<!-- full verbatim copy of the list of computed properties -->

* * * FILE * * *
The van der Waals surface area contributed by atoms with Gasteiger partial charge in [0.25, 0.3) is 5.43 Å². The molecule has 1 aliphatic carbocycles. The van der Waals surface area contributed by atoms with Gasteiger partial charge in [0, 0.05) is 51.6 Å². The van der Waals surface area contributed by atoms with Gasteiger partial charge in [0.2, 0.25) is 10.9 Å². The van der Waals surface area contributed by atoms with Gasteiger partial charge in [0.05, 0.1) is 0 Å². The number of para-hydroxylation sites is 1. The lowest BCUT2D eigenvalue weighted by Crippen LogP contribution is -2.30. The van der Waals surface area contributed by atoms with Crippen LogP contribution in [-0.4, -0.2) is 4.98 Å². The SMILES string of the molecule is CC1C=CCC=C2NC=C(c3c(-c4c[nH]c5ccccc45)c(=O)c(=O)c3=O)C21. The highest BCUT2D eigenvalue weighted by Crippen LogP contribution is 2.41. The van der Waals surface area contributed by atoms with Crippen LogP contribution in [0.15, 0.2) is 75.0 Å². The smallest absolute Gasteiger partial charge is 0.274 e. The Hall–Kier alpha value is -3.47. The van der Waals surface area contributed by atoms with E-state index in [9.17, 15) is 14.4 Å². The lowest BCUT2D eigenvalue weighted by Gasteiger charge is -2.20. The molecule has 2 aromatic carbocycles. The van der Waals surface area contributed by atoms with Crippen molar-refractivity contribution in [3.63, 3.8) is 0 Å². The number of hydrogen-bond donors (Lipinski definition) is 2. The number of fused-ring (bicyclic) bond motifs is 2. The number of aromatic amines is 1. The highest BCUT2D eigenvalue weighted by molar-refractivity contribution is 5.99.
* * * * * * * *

The van der Waals surface area contributed by atoms with Gasteiger partial charge in [0.25, 0.3) is 5.43 Å². The molecule has 1 aliphatic carbocycles. The van der Waals surface area contributed by atoms with Gasteiger partial charge in [0, 0.05) is 51.6 Å². The van der Waals surface area contributed by atoms with Gasteiger partial charge in [0.2, 0.25) is 10.9 Å². The van der Waals surface area contributed by atoms with Gasteiger partial charge in [0.05, 0.1) is 0 Å². The number of para-hydroxylation sites is 1. The lowest BCUT2D eigenvalue weighted by Crippen LogP contribution is -2.30. The van der Waals surface area contributed by atoms with Crippen LogP contribution in [-0.4, -0.2) is 4.98 Å². The SMILES string of the molecule is CC1C=CCC=C2NC=C(c3c(-c4c[nH]c5ccccc45)c(=O)c(=O)c3=O)C21. The highest BCUT2D eigenvalue weighted by Crippen LogP contribution is 2.41. The van der Waals surface area contributed by atoms with Crippen LogP contribution in [0.15, 0.2) is 75.0 Å². The smallest absolute Gasteiger partial charge is 0.274 e. The Hall–Kier alpha value is -3.47. The van der Waals surface area contributed by atoms with E-state index in [9.17, 15) is 14.4 Å². The lowest BCUT2D eigenvalue weighted by Gasteiger charge is -2.20. The molecule has 2 aromatic carbocycles. The van der Waals surface area contributed by atoms with Crippen molar-refractivity contribution in [3.63, 3.8) is 0 Å². The number of hydrogen-bond donors (Lipinski definition) is 2. The number of fused-ring (bicyclic) bond motifs is 2. The number of aromatic amines is 1. The highest BCUT2D eigenvalue weighted by molar-refractivity contribution is 5.99.